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1 May 1992 Transition saturation in ethylene observed with infrared photothermal spectrometry
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Pulsed infrared laser excited photothermal spectroscopy is used to study the nonlinear infrared absorption character of ethylene. Ethylene exhibits apparent optical saturation when high irradiance CO2 lasers are used for excitation. In these experiments a pulsed TEA-CO2 laser tuned to the 1OP(14) line at 949.49 cm-1 is used to excite the v7 transition of ethylene and photothermal lens spectrometry is used to monitor the resulting thermal perturbation. The data are obtained as the thermal lens signal versus excitation irradiance, linearized to account for nonlinearities in the apparatus response, and processed to yield 'apparent' absorption coefficient versus excitation irradiance. Apparent absorption coefficient data are then modeled based on the vibrational energy level structure and the interaction of the Gaussian excitation source with the nonlinear system. Assumptions are used to derive a reasonable vibrational state model based on probable excited states involved in the kinetic saturation. Saturation irradiance and related parameters for ethylene in Ar, He, and N2 buffer gases are given. The saturation irradiance results suggest a vibrational relaxation up to 4 orders of magnitude faster than shown in previous work. This high relaxation rate is probably due to a break down in the steady state aproximation used to solve the rate expressions.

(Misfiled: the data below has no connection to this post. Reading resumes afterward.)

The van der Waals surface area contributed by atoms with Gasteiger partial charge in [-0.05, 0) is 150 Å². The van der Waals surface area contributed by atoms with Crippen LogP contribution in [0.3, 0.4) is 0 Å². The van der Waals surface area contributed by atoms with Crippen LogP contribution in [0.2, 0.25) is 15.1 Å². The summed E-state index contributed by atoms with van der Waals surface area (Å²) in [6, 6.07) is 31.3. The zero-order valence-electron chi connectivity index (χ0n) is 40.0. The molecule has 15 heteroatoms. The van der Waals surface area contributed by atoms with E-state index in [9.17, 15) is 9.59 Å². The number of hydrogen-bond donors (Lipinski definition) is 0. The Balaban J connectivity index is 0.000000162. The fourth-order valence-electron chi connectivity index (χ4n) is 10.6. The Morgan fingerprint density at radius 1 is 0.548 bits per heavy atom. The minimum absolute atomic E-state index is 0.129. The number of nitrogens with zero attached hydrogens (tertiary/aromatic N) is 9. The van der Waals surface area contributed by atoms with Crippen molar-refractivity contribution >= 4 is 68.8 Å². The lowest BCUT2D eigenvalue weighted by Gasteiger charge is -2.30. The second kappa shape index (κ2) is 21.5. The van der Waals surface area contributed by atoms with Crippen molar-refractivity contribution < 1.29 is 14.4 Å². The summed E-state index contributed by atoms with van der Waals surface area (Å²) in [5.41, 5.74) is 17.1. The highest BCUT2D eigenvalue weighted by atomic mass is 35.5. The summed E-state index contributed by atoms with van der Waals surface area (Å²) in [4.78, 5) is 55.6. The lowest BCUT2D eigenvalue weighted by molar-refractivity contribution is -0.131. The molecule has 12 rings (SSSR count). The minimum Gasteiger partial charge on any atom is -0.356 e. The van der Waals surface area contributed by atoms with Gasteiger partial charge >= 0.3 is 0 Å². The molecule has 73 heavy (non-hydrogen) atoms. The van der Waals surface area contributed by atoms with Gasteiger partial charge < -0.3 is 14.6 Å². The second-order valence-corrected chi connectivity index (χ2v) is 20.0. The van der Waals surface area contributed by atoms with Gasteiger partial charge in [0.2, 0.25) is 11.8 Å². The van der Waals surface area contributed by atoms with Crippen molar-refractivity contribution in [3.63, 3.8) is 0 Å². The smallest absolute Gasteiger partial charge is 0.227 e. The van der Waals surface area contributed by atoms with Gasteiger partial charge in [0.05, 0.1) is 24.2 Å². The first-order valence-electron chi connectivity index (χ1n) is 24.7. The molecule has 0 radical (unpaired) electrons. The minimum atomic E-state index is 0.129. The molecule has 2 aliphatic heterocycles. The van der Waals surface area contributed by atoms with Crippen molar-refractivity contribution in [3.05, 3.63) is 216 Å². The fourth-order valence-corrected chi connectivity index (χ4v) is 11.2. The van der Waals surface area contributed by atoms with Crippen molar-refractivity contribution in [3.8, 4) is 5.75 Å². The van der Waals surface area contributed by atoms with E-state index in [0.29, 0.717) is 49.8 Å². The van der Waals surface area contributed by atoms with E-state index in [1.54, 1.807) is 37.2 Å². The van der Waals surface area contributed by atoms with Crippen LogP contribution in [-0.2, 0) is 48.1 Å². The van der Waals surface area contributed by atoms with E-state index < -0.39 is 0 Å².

© (1992) COPYRIGHT Society of Photo-Optical Instrumentation Engineers (SPIE). Downloading of the abstract is permitted for personal use only.
Stephen E. Bialkowski and Zhi-fang He "Transition saturation in ethylene observed with infrared photothermal spectrometry", Proc. SPIE 1637, Environmental and Process Monitoring Technologies, (1 May 1992);

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